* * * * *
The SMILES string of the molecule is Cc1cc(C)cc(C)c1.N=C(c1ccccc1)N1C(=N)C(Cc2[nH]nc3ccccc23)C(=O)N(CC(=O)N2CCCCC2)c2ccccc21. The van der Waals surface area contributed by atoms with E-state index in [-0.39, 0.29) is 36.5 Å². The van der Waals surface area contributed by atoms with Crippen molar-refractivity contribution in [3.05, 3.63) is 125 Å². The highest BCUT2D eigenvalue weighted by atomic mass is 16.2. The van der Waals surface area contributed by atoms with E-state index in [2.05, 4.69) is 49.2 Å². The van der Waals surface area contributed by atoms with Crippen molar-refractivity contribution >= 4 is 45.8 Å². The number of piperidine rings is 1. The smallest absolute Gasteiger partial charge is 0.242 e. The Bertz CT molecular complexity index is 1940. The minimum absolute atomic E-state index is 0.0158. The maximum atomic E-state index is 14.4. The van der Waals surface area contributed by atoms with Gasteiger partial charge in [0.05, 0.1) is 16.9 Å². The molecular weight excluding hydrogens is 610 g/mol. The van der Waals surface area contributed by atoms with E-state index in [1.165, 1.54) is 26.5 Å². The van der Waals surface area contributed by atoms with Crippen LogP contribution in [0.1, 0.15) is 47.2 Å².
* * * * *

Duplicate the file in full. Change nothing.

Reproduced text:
The SMILES string of the molecule is Cc1cc(C)cc(C)c1.N=C(c1ccccc1)N1C(=N)C(Cc2[nH]nc3ccccc23)C(=O)N(CC(=O)N2CCCCC2)c2ccccc21. The van der Waals surface area contributed by atoms with E-state index in [-0.39, 0.29) is 36.5 Å². The van der Waals surface area contributed by atoms with Crippen molar-refractivity contribution in [3.05, 3.63) is 125 Å². The highest BCUT2D eigenvalue weighted by atomic mass is 16.2. The van der Waals surface area contributed by atoms with E-state index in [2.05, 4.69) is 49.2 Å². The van der Waals surface area contributed by atoms with Crippen molar-refractivity contribution >= 4 is 45.8 Å². The number of piperidine rings is 1. The smallest absolute Gasteiger partial charge is 0.242 e. The Bertz CT molecular complexity index is 1940. The minimum absolute atomic E-state index is 0.0158. The maximum atomic E-state index is 14.4. The van der Waals surface area contributed by atoms with Gasteiger partial charge in [0.05, 0.1) is 16.9 Å². The molecular weight excluding hydrogens is 610 g/mol. The van der Waals surface area contributed by atoms with E-state index in [1.165, 1.54) is 26.5 Å². The van der Waals surface area contributed by atoms with Crippen LogP contribution in [0.1, 0.15) is 47.2 Å².